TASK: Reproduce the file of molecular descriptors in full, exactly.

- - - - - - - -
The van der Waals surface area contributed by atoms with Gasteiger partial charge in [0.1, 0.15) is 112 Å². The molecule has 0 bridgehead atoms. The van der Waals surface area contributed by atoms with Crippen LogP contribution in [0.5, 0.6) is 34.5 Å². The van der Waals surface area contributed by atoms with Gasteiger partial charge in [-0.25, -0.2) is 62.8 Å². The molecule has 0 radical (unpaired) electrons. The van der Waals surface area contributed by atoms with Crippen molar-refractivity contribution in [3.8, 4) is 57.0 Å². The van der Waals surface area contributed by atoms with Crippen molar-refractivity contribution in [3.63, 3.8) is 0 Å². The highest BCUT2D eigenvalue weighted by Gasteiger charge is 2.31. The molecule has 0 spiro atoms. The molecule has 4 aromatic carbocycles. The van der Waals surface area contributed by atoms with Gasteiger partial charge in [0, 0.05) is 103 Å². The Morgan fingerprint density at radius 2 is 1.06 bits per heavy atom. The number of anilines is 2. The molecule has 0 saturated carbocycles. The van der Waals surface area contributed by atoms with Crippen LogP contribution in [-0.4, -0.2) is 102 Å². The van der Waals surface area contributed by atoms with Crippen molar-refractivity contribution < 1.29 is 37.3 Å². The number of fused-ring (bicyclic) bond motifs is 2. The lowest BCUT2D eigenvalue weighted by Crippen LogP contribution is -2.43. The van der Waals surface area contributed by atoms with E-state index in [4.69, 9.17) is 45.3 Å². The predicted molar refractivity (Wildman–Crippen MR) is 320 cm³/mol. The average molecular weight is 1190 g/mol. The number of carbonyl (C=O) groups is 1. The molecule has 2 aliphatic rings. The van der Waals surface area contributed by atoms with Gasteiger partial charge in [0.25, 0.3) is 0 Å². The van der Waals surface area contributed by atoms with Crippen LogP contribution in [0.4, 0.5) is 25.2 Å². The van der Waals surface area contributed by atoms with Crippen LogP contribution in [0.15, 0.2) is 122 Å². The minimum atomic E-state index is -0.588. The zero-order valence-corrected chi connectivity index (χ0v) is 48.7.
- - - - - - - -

The van der Waals surface area contributed by atoms with Gasteiger partial charge in [0.1, 0.15) is 112 Å². The molecule has 0 bridgehead atoms. The van der Waals surface area contributed by atoms with Crippen LogP contribution in [0.5, 0.6) is 34.5 Å². The van der Waals surface area contributed by atoms with Gasteiger partial charge in [-0.25, -0.2) is 62.8 Å². The molecule has 0 radical (unpaired) electrons. The van der Waals surface area contributed by atoms with Crippen molar-refractivity contribution in [3.8, 4) is 57.0 Å². The van der Waals surface area contributed by atoms with Crippen molar-refractivity contribution in [3.63, 3.8) is 0 Å². The highest BCUT2D eigenvalue weighted by Gasteiger charge is 2.31. The molecule has 0 spiro atoms. The molecule has 4 aromatic carbocycles. The van der Waals surface area contributed by atoms with Gasteiger partial charge in [0, 0.05) is 103 Å². The Morgan fingerprint density at radius 2 is 1.06 bits per heavy atom. The number of anilines is 2. The molecule has 0 saturated carbocycles. The van der Waals surface area contributed by atoms with Crippen LogP contribution in [-0.4, -0.2) is 102 Å². The van der Waals surface area contributed by atoms with Crippen molar-refractivity contribution < 1.29 is 37.3 Å². The number of fused-ring (bicyclic) bond motifs is 2. The lowest BCUT2D eigenvalue weighted by Crippen LogP contribution is -2.43. The van der Waals surface area contributed by atoms with E-state index in [4.69, 9.17) is 45.3 Å². The predicted molar refractivity (Wildman–Crippen MR) is 320 cm³/mol. The average molecular weight is 1190 g/mol. The number of carbonyl (C=O) groups is 1. The molecule has 2 aliphatic rings. The van der Waals surface area contributed by atoms with Gasteiger partial charge in [0.25, 0.3) is 0 Å². The van der Waals surface area contributed by atoms with Crippen LogP contribution in [0.4, 0.5) is 25.2 Å². The van der Waals surface area contributed by atoms with Crippen LogP contribution in [0.15, 0.2) is 122 Å². The minimum atomic E-state index is -0.588. The zero-order valence-corrected chi connectivity index (χ0v) is 48.7.